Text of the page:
Strategic Intelligence Summary for 26 July 2018 – Forward Observer Shop

Strategic Intelligence Summary for 26 July 2018

Strategic Intelligence contains intelligence reporting on the state of global security and instability, geostrategic issues affecting the United States, pre-war indicators, and assessments on the current risk of war. This report is available each week for Intelligence subscribers.

In this Strategic Intelligence Summary: (4,124 words)

  • China at cold war with U.S.
  • Kissinger behind Trump’s “reverse Nixon-China play”
  • U.S. Navy building ships for autonomous weapons
  • The Army is learning how to sink ships (again)
  • NATO-Russia SITREP
  • Middle East SITREP
  • North Korea SITREP
  • China SITREP
  • And more…

ADMIN NOTE: Jon Dougherty has moved on from Forward Observer. We wish him the best of luck in his future endeavors. All reporting and analysis is the product of Samuel Culper.


In Focus: Secretary of State Mike Pompeo was interviewed by Australian media this week, where he covered a range of issues from the Trump-Putin summit to geostrategic issues in the Indo-Pacific region. Secretary Pompeo said that President Trump and Putin in their meeting last week “disagreed on many things but also set forward some constructive paths on important topics”. When pressed what those topics were, Pompeo said:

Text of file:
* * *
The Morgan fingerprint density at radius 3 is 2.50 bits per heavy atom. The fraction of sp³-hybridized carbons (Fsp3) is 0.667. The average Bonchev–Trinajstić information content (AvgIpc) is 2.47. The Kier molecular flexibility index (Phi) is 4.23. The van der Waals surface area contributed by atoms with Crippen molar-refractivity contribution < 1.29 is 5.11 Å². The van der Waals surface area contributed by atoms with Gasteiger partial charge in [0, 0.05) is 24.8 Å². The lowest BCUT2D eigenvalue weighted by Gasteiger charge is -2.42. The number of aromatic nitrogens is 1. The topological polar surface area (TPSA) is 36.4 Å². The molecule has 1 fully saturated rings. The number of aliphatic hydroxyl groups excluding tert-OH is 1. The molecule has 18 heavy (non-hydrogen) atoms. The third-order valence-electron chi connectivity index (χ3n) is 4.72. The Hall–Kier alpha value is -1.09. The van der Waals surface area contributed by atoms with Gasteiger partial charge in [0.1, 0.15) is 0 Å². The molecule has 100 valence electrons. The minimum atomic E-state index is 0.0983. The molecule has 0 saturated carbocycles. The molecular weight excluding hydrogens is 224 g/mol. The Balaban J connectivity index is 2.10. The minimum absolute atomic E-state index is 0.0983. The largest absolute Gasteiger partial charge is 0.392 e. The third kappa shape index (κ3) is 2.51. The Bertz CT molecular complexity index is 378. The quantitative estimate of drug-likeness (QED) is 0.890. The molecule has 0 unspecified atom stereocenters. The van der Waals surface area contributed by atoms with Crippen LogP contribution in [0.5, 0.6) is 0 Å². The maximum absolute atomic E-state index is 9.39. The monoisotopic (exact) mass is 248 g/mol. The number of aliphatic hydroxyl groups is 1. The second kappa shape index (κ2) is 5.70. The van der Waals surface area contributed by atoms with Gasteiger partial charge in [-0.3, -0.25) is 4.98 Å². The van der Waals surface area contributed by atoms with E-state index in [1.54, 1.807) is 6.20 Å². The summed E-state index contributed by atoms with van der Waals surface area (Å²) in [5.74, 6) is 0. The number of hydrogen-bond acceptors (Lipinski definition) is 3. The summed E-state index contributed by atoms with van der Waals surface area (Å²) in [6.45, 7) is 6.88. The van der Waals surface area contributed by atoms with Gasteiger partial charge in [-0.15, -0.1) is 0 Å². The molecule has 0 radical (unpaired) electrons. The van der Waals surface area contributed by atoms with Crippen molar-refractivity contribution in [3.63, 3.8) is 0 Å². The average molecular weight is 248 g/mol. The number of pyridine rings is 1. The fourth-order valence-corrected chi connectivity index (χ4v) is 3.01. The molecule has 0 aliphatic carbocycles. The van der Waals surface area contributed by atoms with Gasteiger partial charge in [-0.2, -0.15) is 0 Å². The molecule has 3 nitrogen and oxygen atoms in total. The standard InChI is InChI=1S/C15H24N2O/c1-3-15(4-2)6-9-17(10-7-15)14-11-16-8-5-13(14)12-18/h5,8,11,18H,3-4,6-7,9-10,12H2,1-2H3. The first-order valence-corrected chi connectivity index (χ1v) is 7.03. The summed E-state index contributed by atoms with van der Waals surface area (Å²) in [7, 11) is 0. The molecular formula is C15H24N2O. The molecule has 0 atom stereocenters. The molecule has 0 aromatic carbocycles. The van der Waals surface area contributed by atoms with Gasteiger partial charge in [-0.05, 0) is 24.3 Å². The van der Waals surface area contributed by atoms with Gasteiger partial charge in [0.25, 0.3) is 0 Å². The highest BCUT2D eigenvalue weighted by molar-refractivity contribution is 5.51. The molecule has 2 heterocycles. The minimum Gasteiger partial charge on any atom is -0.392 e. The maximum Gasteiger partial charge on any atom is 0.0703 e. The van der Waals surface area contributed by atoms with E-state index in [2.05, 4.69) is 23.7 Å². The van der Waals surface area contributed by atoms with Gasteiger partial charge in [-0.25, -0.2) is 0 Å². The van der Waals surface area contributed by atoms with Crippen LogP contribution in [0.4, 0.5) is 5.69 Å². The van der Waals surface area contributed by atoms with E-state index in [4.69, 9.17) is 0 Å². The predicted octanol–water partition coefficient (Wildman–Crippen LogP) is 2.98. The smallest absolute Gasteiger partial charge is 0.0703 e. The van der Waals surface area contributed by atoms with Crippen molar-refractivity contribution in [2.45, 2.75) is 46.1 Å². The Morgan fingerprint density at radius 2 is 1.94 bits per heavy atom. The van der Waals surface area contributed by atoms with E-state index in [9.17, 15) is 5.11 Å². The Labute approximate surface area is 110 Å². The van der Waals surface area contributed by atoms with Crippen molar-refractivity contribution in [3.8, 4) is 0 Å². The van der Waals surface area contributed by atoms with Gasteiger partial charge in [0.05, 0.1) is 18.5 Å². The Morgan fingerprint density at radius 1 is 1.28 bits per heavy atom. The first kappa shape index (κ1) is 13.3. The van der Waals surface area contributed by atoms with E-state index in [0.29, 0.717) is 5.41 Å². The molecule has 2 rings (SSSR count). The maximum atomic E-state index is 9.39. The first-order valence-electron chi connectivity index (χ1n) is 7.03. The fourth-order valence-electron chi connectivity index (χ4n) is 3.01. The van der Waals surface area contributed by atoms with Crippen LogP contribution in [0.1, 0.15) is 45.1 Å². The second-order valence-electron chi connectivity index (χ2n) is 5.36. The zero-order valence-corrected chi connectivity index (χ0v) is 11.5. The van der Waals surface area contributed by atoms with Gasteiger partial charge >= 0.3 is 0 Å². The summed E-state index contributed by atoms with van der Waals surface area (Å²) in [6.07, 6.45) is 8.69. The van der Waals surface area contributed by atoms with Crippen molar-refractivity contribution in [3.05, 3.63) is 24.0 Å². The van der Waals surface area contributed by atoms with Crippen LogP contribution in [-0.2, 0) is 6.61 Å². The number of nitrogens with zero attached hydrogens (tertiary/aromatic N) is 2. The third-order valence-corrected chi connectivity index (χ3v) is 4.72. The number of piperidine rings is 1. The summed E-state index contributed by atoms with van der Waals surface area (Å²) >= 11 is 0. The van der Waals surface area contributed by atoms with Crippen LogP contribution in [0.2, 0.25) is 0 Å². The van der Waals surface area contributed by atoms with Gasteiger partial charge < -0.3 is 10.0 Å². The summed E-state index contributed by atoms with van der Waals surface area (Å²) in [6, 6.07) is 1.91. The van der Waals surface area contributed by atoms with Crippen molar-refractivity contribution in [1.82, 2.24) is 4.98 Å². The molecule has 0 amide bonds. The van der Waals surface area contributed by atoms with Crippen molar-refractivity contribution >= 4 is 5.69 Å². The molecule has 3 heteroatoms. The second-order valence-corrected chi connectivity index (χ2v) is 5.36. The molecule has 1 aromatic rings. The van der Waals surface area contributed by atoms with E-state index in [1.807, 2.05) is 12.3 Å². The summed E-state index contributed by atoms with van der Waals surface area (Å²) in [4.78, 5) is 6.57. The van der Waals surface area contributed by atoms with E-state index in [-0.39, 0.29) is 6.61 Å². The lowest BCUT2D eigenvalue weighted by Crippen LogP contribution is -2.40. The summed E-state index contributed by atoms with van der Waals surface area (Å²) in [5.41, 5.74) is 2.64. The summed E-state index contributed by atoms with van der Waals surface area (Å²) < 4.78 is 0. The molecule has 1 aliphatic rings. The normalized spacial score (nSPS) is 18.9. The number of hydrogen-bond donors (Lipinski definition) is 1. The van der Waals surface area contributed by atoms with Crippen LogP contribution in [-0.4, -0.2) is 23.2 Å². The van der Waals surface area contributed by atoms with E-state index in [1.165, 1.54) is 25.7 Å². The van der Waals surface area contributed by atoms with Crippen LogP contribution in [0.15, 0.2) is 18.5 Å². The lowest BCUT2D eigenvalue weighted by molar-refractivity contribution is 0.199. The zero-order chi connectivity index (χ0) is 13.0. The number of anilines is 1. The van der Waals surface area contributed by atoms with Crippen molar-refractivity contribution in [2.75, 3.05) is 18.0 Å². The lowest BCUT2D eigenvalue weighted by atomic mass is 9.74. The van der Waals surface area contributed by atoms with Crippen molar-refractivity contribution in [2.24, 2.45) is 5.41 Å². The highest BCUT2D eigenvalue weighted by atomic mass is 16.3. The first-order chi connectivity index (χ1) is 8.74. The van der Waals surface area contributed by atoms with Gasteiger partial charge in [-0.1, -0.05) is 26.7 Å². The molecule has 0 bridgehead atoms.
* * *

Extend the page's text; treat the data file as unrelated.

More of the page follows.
Oh, they range from business executives getting together to find places where commerce can be promoted throughout the world. They talked about the important challenges in Syria. We still have over 6 million displaced persons there. How we might find a way to work together in that space to take down the violence level for those families, the incredible strain on Jordan and Lebanon of those – and Turkey for that matter – for those displaced persons, not to mention the tragedy for those human lives. They spoke about Ukraine. They didn’t find much place to agree there. The President was strong in making sure that the world understood that the Minsk path is the right path forward. I could go on. There were many topics across a broad range of places that the United States and Russia encounter each other, and it was very important that the two leaders discussed them.